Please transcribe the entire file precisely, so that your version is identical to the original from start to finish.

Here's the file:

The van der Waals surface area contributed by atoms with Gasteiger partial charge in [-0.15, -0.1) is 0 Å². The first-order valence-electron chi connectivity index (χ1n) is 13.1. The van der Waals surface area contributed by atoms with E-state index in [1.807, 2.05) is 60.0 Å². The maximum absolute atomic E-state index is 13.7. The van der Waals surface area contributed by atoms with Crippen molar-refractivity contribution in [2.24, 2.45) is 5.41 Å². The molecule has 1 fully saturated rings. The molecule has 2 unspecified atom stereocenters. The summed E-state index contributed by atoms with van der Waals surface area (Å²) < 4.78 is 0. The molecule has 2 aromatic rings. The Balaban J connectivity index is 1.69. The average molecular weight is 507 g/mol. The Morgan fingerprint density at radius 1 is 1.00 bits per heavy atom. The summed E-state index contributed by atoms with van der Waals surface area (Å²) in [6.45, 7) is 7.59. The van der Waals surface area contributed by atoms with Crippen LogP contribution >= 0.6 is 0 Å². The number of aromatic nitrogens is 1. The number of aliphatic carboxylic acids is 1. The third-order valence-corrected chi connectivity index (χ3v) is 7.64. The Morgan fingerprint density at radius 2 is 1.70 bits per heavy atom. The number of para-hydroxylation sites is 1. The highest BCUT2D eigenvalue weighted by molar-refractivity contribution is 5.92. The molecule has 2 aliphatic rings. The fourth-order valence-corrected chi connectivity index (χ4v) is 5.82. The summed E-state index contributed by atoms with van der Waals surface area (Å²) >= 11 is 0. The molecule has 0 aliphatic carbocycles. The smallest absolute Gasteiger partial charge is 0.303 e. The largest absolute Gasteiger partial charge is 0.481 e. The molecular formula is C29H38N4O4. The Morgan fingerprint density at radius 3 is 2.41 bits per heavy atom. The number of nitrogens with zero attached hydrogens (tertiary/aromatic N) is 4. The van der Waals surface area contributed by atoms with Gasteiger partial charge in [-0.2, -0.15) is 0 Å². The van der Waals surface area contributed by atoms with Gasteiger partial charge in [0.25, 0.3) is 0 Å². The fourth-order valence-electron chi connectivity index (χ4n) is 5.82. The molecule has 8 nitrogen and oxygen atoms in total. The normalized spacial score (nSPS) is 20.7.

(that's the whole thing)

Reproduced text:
The van der Waals surface area contributed by atoms with Gasteiger partial charge in [-0.15, -0.1) is 0 Å². The first-order valence-electron chi connectivity index (χ1n) is 13.1. The van der Waals surface area contributed by atoms with E-state index in [1.807, 2.05) is 60.0 Å². The maximum absolute atomic E-state index is 13.7. The van der Waals surface area contributed by atoms with Crippen molar-refractivity contribution in [2.24, 2.45) is 5.41 Å². The molecule has 1 fully saturated rings. The molecule has 2 unspecified atom stereocenters. The summed E-state index contributed by atoms with van der Waals surface area (Å²) < 4.78 is 0. The molecule has 2 aromatic rings. The Balaban J connectivity index is 1.69. The average molecular weight is 507 g/mol. The Morgan fingerprint density at radius 1 is 1.00 bits per heavy atom. The summed E-state index contributed by atoms with van der Waals surface area (Å²) in [6.45, 7) is 7.59. The van der Waals surface area contributed by atoms with Crippen LogP contribution >= 0.6 is 0 Å². The number of aromatic nitrogens is 1. The number of aliphatic carboxylic acids is 1. The third-order valence-corrected chi connectivity index (χ3v) is 7.64. The Morgan fingerprint density at radius 2 is 1.70 bits per heavy atom. The number of para-hydroxylation sites is 1. The highest BCUT2D eigenvalue weighted by molar-refractivity contribution is 5.92. The molecule has 2 aliphatic rings. The fourth-order valence-corrected chi connectivity index (χ4v) is 5.82. The summed E-state index contributed by atoms with van der Waals surface area (Å²) >= 11 is 0. The molecule has 0 aliphatic carbocycles. The smallest absolute Gasteiger partial charge is 0.303 e. The largest absolute Gasteiger partial charge is 0.481 e. The molecular formula is C29H38N4O4. The Morgan fingerprint density at radius 3 is 2.41 bits per heavy atom. The number of nitrogens with zero attached hydrogens (tertiary/aromatic N) is 4. The van der Waals surface area contributed by atoms with Gasteiger partial charge in [-0.2, -0.15) is 0 Å². The van der Waals surface area contributed by atoms with Gasteiger partial charge in [0.25, 0.3) is 0 Å². The fourth-order valence-electron chi connectivity index (χ4n) is 5.82. The molecule has 8 nitrogen and oxygen atoms in total. The normalized spacial score (nSPS) is 20.7.